Critics have even gone on to say that it’s the best superhero video game of its time (surpassing that of Batman: Arkham Asylum), and we hope that this means we’ll get more games in other superhero universes just like it.
Read our full Marvel’s Spider-Man review
The Last of Us Part II
The release of The Last of Us Part II was uncertain at the beginning of the year. Although the game was hyped up and players were anticipating its release, the Coronavirus pandemic forced Naughty Dog to push the release date. However, the delay wasn’t too long, and the wait was well worth it.
The Last of Us Part II followed Ellie and Joel five years after their initial journey. But a violent event ends up disrupting the peace in their community of survivors, forcing Ellie to embark on a relentless journey for justice and closure. Every choice in this game has a consequence, which makes it more involved than other action-adventure games. These consequences shift the game towards a darker, less forgiving tone throughout.
Read our full The Last Of Us Part II review
Ghost of Tsushima
Ghost of Tsushima is the culmination of generation’s worth of open-world design. Sucker Punch’s stealth adventure takes bits and pieces from games like Horizon Zero Dawn and Assassin’s Creed: Odyssey to create the ultimate “map game,” filled with tasks to check off and foxes to pet. Despite the familiar design, Ghost of Tsushima shines over other games in the genre thanks to its gorgeous, varied world and its complex samurai story.
Combat is just as thoughtful, bringing narrative weight to every battle. The story revolves around Jin Sakai, a warrior who begins to question the samurai code during a Mongol invasion. When the player decides to choose stealth over face-to-face sword-fighting, they’re actively going against what Jin has been raised to believe. It’s a clever gameplay dynamic that bridges hundreds of years of history between modern players and the 13th-century conflict they’re thrown into.
Read our full Ghost of Tsushima review
Mortal Kombat 11
Made famous (or infamous) in the ‘90s for its violent gameplay and ridiculously gory Fatalities, the Mortal Kombat series did not continue for more than 25 years just on shock value. NetherRealm Studios’ turned the fighting franchise into one of the best on the planet by introducing more complex combat mechanics and a cinematic story, and Mortal Kombat 11 builds on that success with more space-focused combat the addition of new Fatal Blows.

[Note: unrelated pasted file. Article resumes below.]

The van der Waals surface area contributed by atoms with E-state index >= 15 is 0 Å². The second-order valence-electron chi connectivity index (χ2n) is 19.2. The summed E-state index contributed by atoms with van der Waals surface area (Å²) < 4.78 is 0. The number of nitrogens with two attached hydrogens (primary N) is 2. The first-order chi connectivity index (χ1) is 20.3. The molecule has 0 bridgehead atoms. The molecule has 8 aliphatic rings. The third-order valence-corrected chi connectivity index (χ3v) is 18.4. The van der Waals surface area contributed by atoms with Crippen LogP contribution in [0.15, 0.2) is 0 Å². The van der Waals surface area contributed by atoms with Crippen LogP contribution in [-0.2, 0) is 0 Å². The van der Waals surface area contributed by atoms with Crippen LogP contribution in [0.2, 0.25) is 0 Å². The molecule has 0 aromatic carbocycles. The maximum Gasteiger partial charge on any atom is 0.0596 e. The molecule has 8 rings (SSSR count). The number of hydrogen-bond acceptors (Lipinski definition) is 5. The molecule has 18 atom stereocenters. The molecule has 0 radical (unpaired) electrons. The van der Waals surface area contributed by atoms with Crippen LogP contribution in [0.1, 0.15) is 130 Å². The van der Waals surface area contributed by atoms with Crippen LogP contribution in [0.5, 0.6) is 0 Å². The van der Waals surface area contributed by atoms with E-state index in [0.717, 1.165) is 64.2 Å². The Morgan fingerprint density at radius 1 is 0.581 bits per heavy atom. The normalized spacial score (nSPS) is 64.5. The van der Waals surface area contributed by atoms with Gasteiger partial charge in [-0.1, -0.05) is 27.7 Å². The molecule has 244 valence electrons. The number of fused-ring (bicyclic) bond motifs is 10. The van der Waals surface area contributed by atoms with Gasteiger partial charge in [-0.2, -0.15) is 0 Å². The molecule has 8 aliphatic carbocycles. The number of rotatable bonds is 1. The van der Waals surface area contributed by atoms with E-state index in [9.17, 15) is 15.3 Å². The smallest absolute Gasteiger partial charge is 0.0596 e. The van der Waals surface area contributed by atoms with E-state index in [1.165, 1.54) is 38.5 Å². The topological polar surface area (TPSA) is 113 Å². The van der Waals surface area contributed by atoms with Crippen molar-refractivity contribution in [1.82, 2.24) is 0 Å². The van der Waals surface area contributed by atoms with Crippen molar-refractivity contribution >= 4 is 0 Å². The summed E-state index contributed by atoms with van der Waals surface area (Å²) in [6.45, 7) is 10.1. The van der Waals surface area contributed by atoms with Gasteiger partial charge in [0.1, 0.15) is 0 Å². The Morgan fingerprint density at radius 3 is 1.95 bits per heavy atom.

Mortal Kombat 11 is also one of the most customizable fighting games we’ve ever played. Alongside cosmetic skins, a gear system allows you to swap out multiple items and weapons on your character, and they can be augmented to alter your performance. Moves can also be swapped out for others to create your ideal fighter, and you can explore the sprawling Krypt to unlock even better rewards.
Read our full Mortal Kombat 11 review
Resident Evil 2 Remake
The typical video game “remake” improves the resolution or updates a few control issues for a new generation of players, but Capcom took things much further with 2019’s Resident Evil 2. Telling the same basic story of the 1998 game but with completely redesigned characters, environments, combat, and conversations, it feels like it used the original game as a framework for a modern take on survival-horror.
Every gruesome creature is brought to terrifying life on the PlayStation 4, and it shines even brighter on the more powerful PS4 Pro system. With some of the best audio design in the medium, you can also hear every grotesque monster’s screams and movements, and that comes in handy when trying to avoid the terrifying, lumbering Tyrant.
Read our full Resident Evil 2 review
Resident Evil 3 Remake
Just a year after the release of Resident Evil 2, Capcom wowed fans of the series again with its follow-up in the form of Resident Evil 3 Remake. This iteration takes place right around the same time as Leon and Claire’s tale in the previous game, but with Jill Valentine returning as the main character from the original Resident Evil.